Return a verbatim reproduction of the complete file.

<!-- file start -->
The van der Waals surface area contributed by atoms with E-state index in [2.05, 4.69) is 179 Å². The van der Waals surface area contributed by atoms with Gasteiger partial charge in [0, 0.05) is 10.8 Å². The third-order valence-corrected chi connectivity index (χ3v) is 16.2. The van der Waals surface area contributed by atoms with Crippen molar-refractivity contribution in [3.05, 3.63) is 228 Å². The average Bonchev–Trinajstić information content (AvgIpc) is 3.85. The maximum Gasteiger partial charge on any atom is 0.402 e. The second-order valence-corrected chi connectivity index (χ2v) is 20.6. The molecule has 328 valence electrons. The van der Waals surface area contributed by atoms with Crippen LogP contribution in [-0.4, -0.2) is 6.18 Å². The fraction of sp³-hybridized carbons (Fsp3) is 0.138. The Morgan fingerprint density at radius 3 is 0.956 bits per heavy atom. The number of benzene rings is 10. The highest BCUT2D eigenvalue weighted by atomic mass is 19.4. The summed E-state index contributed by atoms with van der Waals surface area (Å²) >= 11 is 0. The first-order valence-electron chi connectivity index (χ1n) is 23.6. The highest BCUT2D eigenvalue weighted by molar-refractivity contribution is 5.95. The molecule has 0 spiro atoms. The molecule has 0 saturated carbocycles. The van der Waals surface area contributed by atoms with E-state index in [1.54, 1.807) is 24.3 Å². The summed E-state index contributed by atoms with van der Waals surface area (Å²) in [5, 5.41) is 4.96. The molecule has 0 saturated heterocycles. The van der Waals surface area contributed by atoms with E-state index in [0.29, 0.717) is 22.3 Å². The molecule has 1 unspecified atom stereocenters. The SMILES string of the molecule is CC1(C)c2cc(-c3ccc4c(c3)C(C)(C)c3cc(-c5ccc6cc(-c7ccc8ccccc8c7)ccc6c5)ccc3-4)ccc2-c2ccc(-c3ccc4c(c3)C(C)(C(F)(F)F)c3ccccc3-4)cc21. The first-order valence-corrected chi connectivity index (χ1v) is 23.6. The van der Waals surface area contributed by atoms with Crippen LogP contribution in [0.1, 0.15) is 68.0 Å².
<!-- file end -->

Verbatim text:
The van der Waals surface area contributed by atoms with E-state index in [2.05, 4.69) is 179 Å². The van der Waals surface area contributed by atoms with Gasteiger partial charge in [0, 0.05) is 10.8 Å². The third-order valence-corrected chi connectivity index (χ3v) is 16.2. The van der Waals surface area contributed by atoms with Crippen molar-refractivity contribution in [3.05, 3.63) is 228 Å². The average Bonchev–Trinajstić information content (AvgIpc) is 3.85. The maximum Gasteiger partial charge on any atom is 0.402 e. The second-order valence-corrected chi connectivity index (χ2v) is 20.6. The molecule has 328 valence electrons. The van der Waals surface area contributed by atoms with Crippen LogP contribution in [-0.4, -0.2) is 6.18 Å². The fraction of sp³-hybridized carbons (Fsp3) is 0.138. The Morgan fingerprint density at radius 3 is 0.956 bits per heavy atom. The number of benzene rings is 10. The highest BCUT2D eigenvalue weighted by atomic mass is 19.4. The summed E-state index contributed by atoms with van der Waals surface area (Å²) >= 11 is 0. The first-order valence-electron chi connectivity index (χ1n) is 23.6. The highest BCUT2D eigenvalue weighted by molar-refractivity contribution is 5.95. The molecule has 0 spiro atoms. The molecule has 0 saturated carbocycles. The van der Waals surface area contributed by atoms with E-state index in [1.54, 1.807) is 24.3 Å². The summed E-state index contributed by atoms with van der Waals surface area (Å²) in [5, 5.41) is 4.96. The molecule has 0 saturated heterocycles. The van der Waals surface area contributed by atoms with E-state index in [0.29, 0.717) is 22.3 Å². The molecule has 1 unspecified atom stereocenters. The SMILES string of the molecule is CC1(C)c2cc(-c3ccc4c(c3)C(C)(C)c3cc(-c5ccc6cc(-c7ccc8ccccc8c7)ccc6c5)ccc3-4)ccc2-c2ccc(-c3ccc4c(c3)C(C)(C(F)(F)F)c3ccccc3-4)cc21. The first-order valence-corrected chi connectivity index (χ1v) is 23.6. The van der Waals surface area contributed by atoms with Crippen LogP contribution in [0.1, 0.15) is 68.0 Å².